Hillary Clinton (Chip Somodevilla/Getty Images)

A New York Post “exclusive” over the weekend pointed a finger for the leak leading to the story of Hillary Clinton’s personal e-mail habit while serving as secretary of state from 2009 to 2013. “President Obama’s senior adviser Valerie Jarrett leaked to the press details of Hillary Clinton’s use of a private email address during her time as secretary of state, sources tell me,” reads the March 14 story.

“Me,” in this instance, is Edward Klein, author of “Blood Feud: The Clintons vs. the Obamas.”

Asked today about that report, White House Press Secretary Josh Earnest said, “It’s utter baloney.

Consistent with New York Post standards, the Klein allegation carried no on-the-record sources, documents or whiff of plausibility. Instead, it featured just the opposite — implausibility in every line. For example, here’s a second-hand quote from former president Bill Clinton via Klein:

“My contacts and friends in newspapers and TV tell me that they’ve been contacted by the White House and offered all kinds of negative stories about us,” one of Bill’s friends quotes him as saying.

Upon publication of “Blood Feud” last June, the New York Post floated an excerpt that took readers INSIDE the chat between Hillary Clinton and President Obama on Sept. 11, 2012, the night of the Benghazi attacks.

“Hillary was stunned when she heard the president talk about the Benghazi attack,” one of her top legal advisers said in an interview. “Obama wanted her to say that the attack had been a spontaneous demonstration triggered by an obscure video on the Internet that demeaned the Prophet Mohammed.”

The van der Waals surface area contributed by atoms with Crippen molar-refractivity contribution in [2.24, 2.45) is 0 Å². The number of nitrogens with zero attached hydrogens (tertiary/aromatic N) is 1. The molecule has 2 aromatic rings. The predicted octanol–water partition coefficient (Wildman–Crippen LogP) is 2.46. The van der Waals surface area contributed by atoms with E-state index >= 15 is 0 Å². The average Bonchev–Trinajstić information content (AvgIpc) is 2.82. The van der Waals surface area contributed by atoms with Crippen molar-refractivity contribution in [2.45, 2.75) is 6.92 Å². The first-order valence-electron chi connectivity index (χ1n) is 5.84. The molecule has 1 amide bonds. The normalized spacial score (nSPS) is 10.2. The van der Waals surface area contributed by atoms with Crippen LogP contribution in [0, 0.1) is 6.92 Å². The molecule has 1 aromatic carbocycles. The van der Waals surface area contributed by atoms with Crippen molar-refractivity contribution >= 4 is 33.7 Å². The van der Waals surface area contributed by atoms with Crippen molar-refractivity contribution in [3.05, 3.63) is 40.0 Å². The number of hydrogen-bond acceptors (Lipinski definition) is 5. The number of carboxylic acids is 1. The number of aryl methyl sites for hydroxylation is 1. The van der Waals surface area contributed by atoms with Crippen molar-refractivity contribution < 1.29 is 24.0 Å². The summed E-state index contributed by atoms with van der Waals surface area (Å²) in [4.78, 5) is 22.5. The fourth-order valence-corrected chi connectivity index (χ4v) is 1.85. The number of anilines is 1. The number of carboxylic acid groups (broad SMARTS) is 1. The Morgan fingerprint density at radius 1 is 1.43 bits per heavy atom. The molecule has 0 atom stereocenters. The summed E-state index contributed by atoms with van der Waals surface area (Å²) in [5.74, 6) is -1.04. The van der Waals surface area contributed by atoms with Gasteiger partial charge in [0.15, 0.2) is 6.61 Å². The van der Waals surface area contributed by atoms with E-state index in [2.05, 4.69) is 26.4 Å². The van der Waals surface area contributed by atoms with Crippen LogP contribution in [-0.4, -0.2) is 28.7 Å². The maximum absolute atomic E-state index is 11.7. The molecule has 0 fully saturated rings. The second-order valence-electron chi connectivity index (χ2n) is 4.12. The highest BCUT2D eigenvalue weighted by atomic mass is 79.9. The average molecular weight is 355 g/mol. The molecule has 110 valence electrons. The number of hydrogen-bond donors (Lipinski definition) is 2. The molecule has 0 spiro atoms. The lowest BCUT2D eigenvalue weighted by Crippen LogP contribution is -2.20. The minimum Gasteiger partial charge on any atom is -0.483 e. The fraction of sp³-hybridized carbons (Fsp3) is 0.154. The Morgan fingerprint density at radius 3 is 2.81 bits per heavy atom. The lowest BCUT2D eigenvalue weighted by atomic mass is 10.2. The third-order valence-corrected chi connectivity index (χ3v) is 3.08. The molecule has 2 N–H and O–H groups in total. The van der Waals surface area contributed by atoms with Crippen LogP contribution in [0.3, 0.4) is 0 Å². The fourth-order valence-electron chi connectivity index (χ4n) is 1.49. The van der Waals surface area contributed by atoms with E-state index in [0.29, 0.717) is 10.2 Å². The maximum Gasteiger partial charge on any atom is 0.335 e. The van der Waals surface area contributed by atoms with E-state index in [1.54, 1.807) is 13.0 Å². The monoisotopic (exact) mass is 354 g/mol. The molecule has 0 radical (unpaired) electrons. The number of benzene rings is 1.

The excerpt went on to report that Bill Clinton had quipped to his wife, “I can’t believe the president is claiming it wasn’t terrorism. Then again, maybe I can. It looks like Obama isn’t going to allow anyone to say that terrorism has occurred on his watch.” Via such quotes, Klein is leagues ahead of the rest of the media in documenting just what Obama did on the night of the attacks.

Those quotes worked wonders. The next Klein installment in the New York Post boasted, “Edward Klein’s book about the animosity between the Clintons and Obamas, “Blood Feud” (Regnery Publishing), rocketed up the best-seller charts since it was featured in The Post last Sunday.” That installment alleged that Bill Clinton had plotted with his wife about how to maximize his death for political advantage:

“Obviously, you have to have a big state funeral for me, with as much pomp and circumstance as possible,” he said. “I’m thinking maybe I should be buried at Arlington [National Cemetery] rather than at my library in Little Rock. After all, I was commander in chief for eight years and have every right to be buried at Arlington.”

“Some of the quotes strike me as odd in the sense that I don’t know people that speak this way,” said Rush Limbaugh in delivering a skeptical review of Klein’s stuff.

Nor is the material about Bill Clinton’s death-planning the most far-out allegation that Klein has advanced. In another book, he claimed that Chelsea Clinton was conceived as a result of a rape.

In light of the foregoing, what reporter would place before the White House press secretary a “scoop” coming from Edward Klein? Fox News reporter James Rosen.